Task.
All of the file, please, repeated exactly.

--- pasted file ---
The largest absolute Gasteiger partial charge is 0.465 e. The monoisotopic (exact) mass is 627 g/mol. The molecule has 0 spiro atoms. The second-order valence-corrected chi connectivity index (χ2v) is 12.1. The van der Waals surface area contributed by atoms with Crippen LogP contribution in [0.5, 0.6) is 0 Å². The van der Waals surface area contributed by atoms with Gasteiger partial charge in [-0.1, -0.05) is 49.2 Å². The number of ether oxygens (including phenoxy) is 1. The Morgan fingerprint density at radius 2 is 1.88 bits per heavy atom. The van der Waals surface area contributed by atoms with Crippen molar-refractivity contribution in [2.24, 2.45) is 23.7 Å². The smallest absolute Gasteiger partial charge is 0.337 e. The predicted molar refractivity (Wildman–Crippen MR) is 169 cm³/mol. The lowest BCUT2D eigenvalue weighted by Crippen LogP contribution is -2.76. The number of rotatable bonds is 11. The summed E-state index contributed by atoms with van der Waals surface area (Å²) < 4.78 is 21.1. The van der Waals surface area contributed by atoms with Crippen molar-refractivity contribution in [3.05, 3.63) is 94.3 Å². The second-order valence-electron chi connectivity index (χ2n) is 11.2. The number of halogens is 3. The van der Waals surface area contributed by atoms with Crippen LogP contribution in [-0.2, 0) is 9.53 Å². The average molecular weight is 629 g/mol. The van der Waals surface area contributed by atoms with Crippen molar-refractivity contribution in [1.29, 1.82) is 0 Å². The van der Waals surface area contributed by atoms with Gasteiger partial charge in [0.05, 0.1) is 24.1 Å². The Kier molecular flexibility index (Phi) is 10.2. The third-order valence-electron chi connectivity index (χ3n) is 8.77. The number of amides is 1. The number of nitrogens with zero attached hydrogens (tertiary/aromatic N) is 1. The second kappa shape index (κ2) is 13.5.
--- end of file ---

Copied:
The largest absolute Gasteiger partial charge is 0.465 e. The monoisotopic (exact) mass is 627 g/mol. The molecule has 0 spiro atoms. The second-order valence-corrected chi connectivity index (χ2v) is 12.1. The van der Waals surface area contributed by atoms with Crippen LogP contribution in [0.5, 0.6) is 0 Å². The van der Waals surface area contributed by atoms with Gasteiger partial charge in [-0.1, -0.05) is 49.2 Å². The number of ether oxygens (including phenoxy) is 1. The Morgan fingerprint density at radius 2 is 1.88 bits per heavy atom. The van der Waals surface area contributed by atoms with Crippen molar-refractivity contribution in [2.24, 2.45) is 23.7 Å². The smallest absolute Gasteiger partial charge is 0.337 e. The predicted molar refractivity (Wildman–Crippen MR) is 169 cm³/mol. The lowest BCUT2D eigenvalue weighted by Crippen LogP contribution is -2.76. The number of rotatable bonds is 11. The summed E-state index contributed by atoms with van der Waals surface area (Å²) < 4.78 is 21.1. The van der Waals surface area contributed by atoms with Crippen molar-refractivity contribution in [3.05, 3.63) is 94.3 Å². The second-order valence-electron chi connectivity index (χ2n) is 11.2. The number of halogens is 3. The van der Waals surface area contributed by atoms with Crippen LogP contribution in [-0.2, 0) is 9.53 Å². The average molecular weight is 629 g/mol. The van der Waals surface area contributed by atoms with Crippen molar-refractivity contribution in [1.29, 1.82) is 0 Å². The van der Waals surface area contributed by atoms with Gasteiger partial charge in [0.05, 0.1) is 24.1 Å². The Kier molecular flexibility index (Phi) is 10.2. The third-order valence-electron chi connectivity index (χ3n) is 8.77. The number of amides is 1. The number of nitrogens with zero attached hydrogens (tertiary/aromatic N) is 1. The second kappa shape index (κ2) is 13.5.